Passwords are intended to protect data from external access, regardless of whether the content is stored on a private PC, smartphone, or on external servers at internet service providers. If you don’t follow certain rules when creating passwords, data thieves have an easy time. We’ve put together tips to help you create secure passwords.
Personalized logins are practical and indispensable in everyday IT life. Entering the username and password manually is all the more annoying, because hardly any action is possible without registering. Be it unlocking the smartphone, logging into an online shop, or a social network. Many speed up logins with short and simple passwords.
But if the login is cracked, the data is at risk. This can result in financial damage or the loss of data such as pictures and photos of sentimental value. It’s the same with stolen logins as with lost wallets: the organizational effort to minimize damage costs additional time and nerves.
Professional hackers use automated tools that test the most common character strings and entire dictionaries, as well as their combinations. For example, if a password consists of seven lower-case letters, there are almost eight billion possible character strings.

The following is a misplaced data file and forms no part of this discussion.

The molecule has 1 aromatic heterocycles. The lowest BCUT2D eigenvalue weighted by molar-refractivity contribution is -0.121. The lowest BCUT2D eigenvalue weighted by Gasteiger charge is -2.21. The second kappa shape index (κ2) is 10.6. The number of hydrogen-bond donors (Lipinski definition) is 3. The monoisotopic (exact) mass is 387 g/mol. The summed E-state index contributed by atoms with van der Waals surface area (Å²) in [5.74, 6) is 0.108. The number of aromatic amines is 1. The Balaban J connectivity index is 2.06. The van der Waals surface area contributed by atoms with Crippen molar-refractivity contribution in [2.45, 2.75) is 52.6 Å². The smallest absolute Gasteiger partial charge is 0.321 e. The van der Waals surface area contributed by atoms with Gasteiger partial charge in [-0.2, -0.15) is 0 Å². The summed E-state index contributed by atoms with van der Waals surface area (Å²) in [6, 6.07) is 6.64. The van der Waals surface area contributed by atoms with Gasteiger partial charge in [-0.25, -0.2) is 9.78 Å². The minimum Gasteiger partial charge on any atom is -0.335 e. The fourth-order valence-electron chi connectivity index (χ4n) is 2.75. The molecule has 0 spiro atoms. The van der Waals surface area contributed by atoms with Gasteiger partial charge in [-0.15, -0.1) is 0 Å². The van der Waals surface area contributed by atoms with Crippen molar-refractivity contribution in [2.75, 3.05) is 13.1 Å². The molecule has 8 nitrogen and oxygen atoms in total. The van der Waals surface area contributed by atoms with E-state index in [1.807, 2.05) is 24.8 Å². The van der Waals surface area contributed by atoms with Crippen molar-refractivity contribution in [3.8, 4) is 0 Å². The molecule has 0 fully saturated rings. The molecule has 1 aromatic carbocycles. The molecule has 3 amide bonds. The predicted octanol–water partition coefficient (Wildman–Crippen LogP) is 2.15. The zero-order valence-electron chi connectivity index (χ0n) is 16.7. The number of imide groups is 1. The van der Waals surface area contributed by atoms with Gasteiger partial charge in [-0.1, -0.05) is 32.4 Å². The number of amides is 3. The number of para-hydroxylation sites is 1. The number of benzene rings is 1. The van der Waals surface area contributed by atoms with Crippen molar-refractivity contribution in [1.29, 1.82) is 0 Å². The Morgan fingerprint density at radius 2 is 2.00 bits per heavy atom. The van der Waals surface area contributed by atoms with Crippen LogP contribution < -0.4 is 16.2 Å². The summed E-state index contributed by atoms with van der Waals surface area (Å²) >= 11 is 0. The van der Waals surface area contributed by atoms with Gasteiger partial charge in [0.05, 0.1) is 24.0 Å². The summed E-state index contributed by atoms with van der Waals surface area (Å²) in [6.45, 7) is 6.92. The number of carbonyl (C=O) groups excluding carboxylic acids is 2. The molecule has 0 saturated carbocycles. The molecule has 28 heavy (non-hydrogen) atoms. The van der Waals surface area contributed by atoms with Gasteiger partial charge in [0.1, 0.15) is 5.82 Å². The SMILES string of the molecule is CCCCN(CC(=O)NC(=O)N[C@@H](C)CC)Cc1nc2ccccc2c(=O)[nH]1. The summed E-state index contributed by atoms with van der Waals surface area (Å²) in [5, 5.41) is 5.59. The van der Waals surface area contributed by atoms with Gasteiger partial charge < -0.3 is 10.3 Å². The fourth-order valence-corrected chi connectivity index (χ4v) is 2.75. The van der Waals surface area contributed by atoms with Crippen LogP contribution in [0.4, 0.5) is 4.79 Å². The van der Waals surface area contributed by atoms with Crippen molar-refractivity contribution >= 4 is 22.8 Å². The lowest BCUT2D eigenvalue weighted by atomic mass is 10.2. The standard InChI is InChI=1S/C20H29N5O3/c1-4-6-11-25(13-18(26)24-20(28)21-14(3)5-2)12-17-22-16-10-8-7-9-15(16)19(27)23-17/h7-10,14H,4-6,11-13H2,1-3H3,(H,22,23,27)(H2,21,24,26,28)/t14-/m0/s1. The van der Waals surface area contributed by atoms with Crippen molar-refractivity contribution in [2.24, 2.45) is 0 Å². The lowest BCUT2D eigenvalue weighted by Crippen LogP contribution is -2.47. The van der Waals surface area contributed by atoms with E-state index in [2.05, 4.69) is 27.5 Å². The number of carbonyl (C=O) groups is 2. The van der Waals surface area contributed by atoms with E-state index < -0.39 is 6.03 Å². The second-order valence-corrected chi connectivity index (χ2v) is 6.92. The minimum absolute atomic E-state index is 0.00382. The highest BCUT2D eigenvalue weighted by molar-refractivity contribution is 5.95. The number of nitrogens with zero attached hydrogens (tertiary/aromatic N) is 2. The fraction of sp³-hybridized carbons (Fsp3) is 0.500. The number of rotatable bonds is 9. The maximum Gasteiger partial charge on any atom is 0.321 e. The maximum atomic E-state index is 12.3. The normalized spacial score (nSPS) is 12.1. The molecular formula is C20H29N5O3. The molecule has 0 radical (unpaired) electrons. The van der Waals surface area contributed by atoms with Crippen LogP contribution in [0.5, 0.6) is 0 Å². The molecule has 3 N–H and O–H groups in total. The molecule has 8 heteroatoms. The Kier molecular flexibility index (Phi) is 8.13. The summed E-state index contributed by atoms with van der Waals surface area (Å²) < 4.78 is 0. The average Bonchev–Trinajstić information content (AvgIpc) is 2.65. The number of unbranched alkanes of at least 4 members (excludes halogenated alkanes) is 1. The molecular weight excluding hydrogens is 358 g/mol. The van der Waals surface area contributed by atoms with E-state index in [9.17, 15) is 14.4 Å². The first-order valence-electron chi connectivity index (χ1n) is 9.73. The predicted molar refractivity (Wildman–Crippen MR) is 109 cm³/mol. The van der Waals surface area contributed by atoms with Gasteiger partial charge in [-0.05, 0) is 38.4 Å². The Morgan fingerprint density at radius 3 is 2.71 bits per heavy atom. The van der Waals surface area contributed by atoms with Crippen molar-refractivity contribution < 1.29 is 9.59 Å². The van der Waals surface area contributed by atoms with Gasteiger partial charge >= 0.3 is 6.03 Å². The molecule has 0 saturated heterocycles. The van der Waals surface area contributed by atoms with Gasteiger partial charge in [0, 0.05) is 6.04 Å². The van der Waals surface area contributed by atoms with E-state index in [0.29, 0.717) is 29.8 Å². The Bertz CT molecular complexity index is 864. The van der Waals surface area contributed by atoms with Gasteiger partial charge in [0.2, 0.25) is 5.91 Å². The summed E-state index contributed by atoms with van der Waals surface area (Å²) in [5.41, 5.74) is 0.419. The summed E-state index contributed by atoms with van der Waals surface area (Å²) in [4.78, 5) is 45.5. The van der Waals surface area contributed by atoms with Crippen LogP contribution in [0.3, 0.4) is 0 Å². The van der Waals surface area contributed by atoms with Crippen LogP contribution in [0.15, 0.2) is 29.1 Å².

A so-called brute force attack, i.e. simply trying out all possible combinations, only takes a few seconds to try out all the character strings. In contrast, a brute force attack with a current high-end computer takes almost 50,000 years to try out all possible combinations of a twelve-digit password consisting of lower and upper case letters and numbers.
Tips for secure passwords
The Federal Office for Information Security has summarized a few tips for secure passwords.
- Passwords should not be too short and should be at least twelve characters long
- They should consist of upper and lower case letters, digits, and special characters
- Passwords should not be related to the private environment (names of family members, pets, birthdays, …)
- They shouldn’t be in a dictionary
- The string should not consist of easy-to-type patterns ( qwertz, 12345, … )
- When using umlauts, you may not be able to make any entries abroad on country-specific keyboards
Again and again, access data to accounts (email addresses, passwords, and other personal data) are stolen by criminals and published online. If you want to check whether your data is also affected, you can do this free of charge, for example at the Hasso Plattner Institute.